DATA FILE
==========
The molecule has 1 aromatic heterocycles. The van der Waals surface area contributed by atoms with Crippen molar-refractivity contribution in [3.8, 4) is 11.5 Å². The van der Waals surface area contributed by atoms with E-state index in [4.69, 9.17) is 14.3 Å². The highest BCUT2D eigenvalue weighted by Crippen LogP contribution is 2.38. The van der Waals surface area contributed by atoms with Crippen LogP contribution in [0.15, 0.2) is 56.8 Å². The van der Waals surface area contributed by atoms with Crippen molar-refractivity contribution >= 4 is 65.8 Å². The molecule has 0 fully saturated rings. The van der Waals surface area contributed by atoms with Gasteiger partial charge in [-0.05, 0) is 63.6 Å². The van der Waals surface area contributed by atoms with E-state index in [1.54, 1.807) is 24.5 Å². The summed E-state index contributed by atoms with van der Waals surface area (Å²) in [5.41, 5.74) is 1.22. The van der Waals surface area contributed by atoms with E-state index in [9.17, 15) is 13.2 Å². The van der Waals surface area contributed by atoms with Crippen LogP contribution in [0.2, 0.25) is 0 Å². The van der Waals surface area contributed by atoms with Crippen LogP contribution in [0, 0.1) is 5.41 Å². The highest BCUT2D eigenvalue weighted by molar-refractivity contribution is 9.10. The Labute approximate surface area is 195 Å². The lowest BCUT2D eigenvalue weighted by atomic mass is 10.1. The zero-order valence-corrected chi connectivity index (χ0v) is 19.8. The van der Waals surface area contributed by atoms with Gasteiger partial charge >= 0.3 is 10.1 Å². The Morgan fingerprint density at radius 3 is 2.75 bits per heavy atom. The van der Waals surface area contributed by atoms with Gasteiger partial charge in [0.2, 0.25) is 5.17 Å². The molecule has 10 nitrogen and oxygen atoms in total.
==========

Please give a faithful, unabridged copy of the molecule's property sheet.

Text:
The molecule has 1 aromatic heterocycles. The van der Waals surface area contributed by atoms with Crippen molar-refractivity contribution in [3.8, 4) is 11.5 Å². The van der Waals surface area contributed by atoms with E-state index in [4.69, 9.17) is 14.3 Å². The highest BCUT2D eigenvalue weighted by Crippen LogP contribution is 2.38. The van der Waals surface area contributed by atoms with Crippen LogP contribution in [0.15, 0.2) is 56.8 Å². The van der Waals surface area contributed by atoms with Crippen molar-refractivity contribution >= 4 is 65.8 Å². The molecule has 0 fully saturated rings. The van der Waals surface area contributed by atoms with Gasteiger partial charge in [-0.05, 0) is 63.6 Å². The van der Waals surface area contributed by atoms with E-state index in [1.54, 1.807) is 24.5 Å². The summed E-state index contributed by atoms with van der Waals surface area (Å²) in [5.41, 5.74) is 1.22. The van der Waals surface area contributed by atoms with E-state index in [9.17, 15) is 13.2 Å². The van der Waals surface area contributed by atoms with Crippen LogP contribution in [0.2, 0.25) is 0 Å². The van der Waals surface area contributed by atoms with Crippen LogP contribution in [0, 0.1) is 5.41 Å². The highest BCUT2D eigenvalue weighted by molar-refractivity contribution is 9.10. The Labute approximate surface area is 195 Å². The lowest BCUT2D eigenvalue weighted by atomic mass is 10.1. The zero-order valence-corrected chi connectivity index (χ0v) is 19.8. The van der Waals surface area contributed by atoms with Gasteiger partial charge >= 0.3 is 10.1 Å². The Morgan fingerprint density at radius 3 is 2.75 bits per heavy atom. The van der Waals surface area contributed by atoms with Gasteiger partial charge in [0.2, 0.25) is 5.17 Å². The molecule has 10 nitrogen and oxygen atoms in total.